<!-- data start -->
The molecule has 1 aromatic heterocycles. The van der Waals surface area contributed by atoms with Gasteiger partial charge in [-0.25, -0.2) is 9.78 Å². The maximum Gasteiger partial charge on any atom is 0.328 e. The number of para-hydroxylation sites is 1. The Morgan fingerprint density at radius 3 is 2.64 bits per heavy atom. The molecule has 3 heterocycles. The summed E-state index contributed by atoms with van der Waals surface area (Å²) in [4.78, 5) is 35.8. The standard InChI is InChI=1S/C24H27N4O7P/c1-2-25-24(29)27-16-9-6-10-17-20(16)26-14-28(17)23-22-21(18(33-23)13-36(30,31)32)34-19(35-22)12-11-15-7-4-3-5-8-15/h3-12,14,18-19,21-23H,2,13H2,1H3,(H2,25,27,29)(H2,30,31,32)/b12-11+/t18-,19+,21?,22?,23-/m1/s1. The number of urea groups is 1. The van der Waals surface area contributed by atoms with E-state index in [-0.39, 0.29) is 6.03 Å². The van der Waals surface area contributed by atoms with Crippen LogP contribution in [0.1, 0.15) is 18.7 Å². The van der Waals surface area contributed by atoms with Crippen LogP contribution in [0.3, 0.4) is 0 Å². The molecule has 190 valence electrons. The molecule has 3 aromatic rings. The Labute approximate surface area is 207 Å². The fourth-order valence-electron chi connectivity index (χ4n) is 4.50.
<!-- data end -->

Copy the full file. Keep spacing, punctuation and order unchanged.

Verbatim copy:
The molecule has 1 aromatic heterocycles. The van der Waals surface area contributed by atoms with Gasteiger partial charge in [-0.25, -0.2) is 9.78 Å². The maximum Gasteiger partial charge on any atom is 0.328 e. The number of para-hydroxylation sites is 1. The Morgan fingerprint density at radius 3 is 2.64 bits per heavy atom. The molecule has 3 heterocycles. The summed E-state index contributed by atoms with van der Waals surface area (Å²) in [4.78, 5) is 35.8. The standard InChI is InChI=1S/C24H27N4O7P/c1-2-25-24(29)27-16-9-6-10-17-20(16)26-14-28(17)23-22-21(18(33-23)13-36(30,31)32)34-19(35-22)12-11-15-7-4-3-5-8-15/h3-12,14,18-19,21-23H,2,13H2,1H3,(H2,25,27,29)(H2,30,31,32)/b12-11+/t18-,19+,21?,22?,23-/m1/s1. The number of urea groups is 1. The van der Waals surface area contributed by atoms with E-state index in [-0.39, 0.29) is 6.03 Å². The van der Waals surface area contributed by atoms with Crippen LogP contribution in [0.1, 0.15) is 18.7 Å². The van der Waals surface area contributed by atoms with Crippen LogP contribution in [0.3, 0.4) is 0 Å². The molecule has 190 valence electrons. The molecule has 3 aromatic rings. The Labute approximate surface area is 207 Å². The fourth-order valence-electron chi connectivity index (χ4n) is 4.50.